Hardware: iPod nano
Macintosh computer running Mac OS X 10.3.4 or later, USB (USB 2 preferably) port
or Windows PC running Windows 2000 SP4 or Windows XP SP2, USB port
In the back of the November edition of Sound on Sound Magazine there's an interesting article that touches on one of the reasons for the success of these little gadgets. In it he tells of his childhood habit of listening to tons of music through a lo-fi system he had put together and his joy at doing so. As an adult he had a decent, more hi-fi system, and found he was hardly using it. Subsequently, he bought an iPod and finds that the joy is back, and that he listens to music all the time wherever he is.
I guess that's one case study. Frequently, people put their systems where everybody else does, and frequently that place is not the place it should be. There's also the problem of noise: both your's and other people's. In any case, the iPod or gadgets like it supply a portable solution that is usually sociable as far as noise output is concerned and is a real boon for providing music in situations where you're doing something else.
The tradeoff is quality of sound, but the tradeoff is acceptable even to people who know what good sound sounds like because, first of all, they expect a degradation, and secondly, all the other aspects of these light-weight, nifty looking things are postive. For more on the subject of sound quality you could look at the iPod Audio Pages and also an article here on Mstation about MP3s.
Another aspect of the quality question is that you have choices. If, for example, you're importing a CD into iTunes you can tell it what encoding system you want to use and what bit rate and there is a world of difference between low and high quality settings.
The iPod nano is a groovy looking little thing, slim as a pencil (3.5 x 1.6 x 0.27 inches and weighs 1.5 ounces) with the customary effective minimal design. It has a 1.5" colour screen and up to 14 hours of playback time. There are 2GB and 4GB models which take 500 and 1000 songs respectively. It will hold a large number of photos as well and will sync contacts, calendars, and todo lists for those who don't have smart phones. It comes in white or black with black apparently being the favorite in the US.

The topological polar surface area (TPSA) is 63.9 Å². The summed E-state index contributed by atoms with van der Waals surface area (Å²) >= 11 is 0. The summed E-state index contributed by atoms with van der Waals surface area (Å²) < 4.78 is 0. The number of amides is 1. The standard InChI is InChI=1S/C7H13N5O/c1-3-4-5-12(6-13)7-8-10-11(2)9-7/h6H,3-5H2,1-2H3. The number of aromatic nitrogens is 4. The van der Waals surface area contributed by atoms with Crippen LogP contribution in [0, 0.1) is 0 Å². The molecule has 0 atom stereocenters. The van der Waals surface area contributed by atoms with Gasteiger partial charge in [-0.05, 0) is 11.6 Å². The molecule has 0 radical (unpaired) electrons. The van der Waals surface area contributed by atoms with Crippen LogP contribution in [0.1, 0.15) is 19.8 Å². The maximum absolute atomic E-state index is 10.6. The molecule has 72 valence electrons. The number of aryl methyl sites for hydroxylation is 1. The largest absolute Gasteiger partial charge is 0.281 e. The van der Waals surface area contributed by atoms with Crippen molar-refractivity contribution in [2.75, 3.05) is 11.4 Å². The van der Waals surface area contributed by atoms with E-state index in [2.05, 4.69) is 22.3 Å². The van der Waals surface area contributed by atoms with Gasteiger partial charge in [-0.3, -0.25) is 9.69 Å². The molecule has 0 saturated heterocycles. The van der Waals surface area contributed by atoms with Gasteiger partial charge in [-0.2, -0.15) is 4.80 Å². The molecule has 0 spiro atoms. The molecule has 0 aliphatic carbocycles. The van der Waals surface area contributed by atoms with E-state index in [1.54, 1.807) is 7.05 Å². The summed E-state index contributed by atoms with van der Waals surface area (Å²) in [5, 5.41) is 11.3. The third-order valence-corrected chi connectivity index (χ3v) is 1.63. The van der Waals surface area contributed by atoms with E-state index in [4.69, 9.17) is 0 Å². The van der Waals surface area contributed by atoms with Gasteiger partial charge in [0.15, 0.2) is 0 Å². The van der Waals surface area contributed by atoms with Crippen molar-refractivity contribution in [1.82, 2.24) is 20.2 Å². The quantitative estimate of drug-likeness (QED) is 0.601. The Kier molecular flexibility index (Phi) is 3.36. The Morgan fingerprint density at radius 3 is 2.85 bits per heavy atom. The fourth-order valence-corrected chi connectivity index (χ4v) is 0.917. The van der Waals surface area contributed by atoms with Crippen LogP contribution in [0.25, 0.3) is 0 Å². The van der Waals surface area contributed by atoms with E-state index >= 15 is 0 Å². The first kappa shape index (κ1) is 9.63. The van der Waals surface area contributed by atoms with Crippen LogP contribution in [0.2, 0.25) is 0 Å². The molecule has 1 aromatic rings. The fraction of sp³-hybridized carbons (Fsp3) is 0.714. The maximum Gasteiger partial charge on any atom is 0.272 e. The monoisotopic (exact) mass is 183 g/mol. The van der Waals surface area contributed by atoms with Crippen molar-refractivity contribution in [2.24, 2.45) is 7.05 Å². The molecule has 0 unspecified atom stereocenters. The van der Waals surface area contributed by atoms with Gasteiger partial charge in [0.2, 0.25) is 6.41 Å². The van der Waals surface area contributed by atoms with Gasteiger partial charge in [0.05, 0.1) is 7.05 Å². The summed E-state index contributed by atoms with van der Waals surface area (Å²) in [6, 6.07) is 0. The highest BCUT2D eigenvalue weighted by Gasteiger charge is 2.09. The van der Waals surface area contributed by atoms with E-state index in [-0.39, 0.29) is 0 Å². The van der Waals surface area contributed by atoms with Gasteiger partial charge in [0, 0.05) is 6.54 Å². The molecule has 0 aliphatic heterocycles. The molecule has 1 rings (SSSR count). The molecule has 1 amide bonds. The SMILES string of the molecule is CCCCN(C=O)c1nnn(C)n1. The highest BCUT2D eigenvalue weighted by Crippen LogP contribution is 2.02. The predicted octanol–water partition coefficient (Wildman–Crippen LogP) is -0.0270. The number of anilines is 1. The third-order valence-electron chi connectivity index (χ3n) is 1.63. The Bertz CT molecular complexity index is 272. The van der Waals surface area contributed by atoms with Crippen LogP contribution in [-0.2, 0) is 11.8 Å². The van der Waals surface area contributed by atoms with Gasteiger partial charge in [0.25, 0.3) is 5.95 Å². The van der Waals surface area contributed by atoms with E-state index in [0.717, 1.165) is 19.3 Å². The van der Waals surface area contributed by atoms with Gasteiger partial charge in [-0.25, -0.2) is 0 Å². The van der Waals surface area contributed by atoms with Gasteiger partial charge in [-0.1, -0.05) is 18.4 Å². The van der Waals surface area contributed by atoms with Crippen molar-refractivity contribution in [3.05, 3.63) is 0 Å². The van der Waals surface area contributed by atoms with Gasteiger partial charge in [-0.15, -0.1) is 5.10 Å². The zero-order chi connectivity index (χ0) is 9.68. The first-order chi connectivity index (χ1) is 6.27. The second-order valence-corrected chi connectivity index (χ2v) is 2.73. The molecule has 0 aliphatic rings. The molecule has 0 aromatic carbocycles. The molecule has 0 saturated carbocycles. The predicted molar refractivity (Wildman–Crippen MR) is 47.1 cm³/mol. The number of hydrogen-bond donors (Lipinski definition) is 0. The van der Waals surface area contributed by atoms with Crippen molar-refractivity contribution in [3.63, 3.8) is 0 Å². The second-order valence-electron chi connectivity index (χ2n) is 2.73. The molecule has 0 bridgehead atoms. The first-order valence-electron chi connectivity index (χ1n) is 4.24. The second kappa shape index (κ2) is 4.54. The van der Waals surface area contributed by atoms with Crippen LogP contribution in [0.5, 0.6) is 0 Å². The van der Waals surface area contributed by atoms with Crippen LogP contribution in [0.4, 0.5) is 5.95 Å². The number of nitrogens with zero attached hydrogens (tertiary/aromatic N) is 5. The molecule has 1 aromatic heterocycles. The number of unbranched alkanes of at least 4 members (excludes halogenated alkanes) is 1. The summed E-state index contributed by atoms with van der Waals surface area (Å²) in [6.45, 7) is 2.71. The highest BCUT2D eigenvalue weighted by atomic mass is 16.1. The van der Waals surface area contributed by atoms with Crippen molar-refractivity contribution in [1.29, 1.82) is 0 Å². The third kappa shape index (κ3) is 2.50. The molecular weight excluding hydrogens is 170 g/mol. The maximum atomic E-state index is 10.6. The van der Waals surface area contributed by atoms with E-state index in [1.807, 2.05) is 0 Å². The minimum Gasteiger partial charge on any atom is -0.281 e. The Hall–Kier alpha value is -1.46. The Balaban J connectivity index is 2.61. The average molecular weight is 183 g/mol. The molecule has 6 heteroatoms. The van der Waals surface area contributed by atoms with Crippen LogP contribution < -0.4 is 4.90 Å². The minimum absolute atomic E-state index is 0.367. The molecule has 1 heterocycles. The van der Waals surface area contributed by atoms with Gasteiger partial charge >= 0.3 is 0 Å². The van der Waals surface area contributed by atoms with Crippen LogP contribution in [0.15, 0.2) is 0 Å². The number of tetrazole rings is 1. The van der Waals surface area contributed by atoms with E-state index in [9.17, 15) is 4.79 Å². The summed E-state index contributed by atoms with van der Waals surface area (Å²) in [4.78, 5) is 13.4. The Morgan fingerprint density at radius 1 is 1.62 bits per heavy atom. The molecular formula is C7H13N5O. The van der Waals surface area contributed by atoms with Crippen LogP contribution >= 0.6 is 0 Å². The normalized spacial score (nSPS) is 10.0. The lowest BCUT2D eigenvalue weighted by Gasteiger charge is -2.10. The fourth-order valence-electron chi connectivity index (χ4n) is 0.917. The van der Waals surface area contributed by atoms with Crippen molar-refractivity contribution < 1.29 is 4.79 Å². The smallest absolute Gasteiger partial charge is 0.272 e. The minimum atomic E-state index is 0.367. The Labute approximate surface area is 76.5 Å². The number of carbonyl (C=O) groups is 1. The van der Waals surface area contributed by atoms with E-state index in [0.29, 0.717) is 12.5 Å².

It comes with a little dock plus the well known white earphones with 18mm neodymium-powered drivers in addition to a USB docking cable which connects to your computer to charge the unit as well as transferring music, podcasts, audiobooks, and whatall else. What happens if you go away and don't want to take your computer? I guess you have to buy yet another charger. The test unit also came with earphones that were part of a lanyard system where the iPod hangs in front of you while connected to the thing. It's lightweight and looks OK but there's no positive restraint to stop it being whizzed off by a big shock so I wouldn't trust it for much more than walking. Speaking of being whizzed off: arstechnica did a destruction test on the nano that proved it was quite tough.
And Speaking of podcasts, something this size could be quite handy for recording, but a mic with a special jack is required and, so far at least, it seems the results are quite poor.
But no doubt about it. The nano is a nice little piece of equipment.
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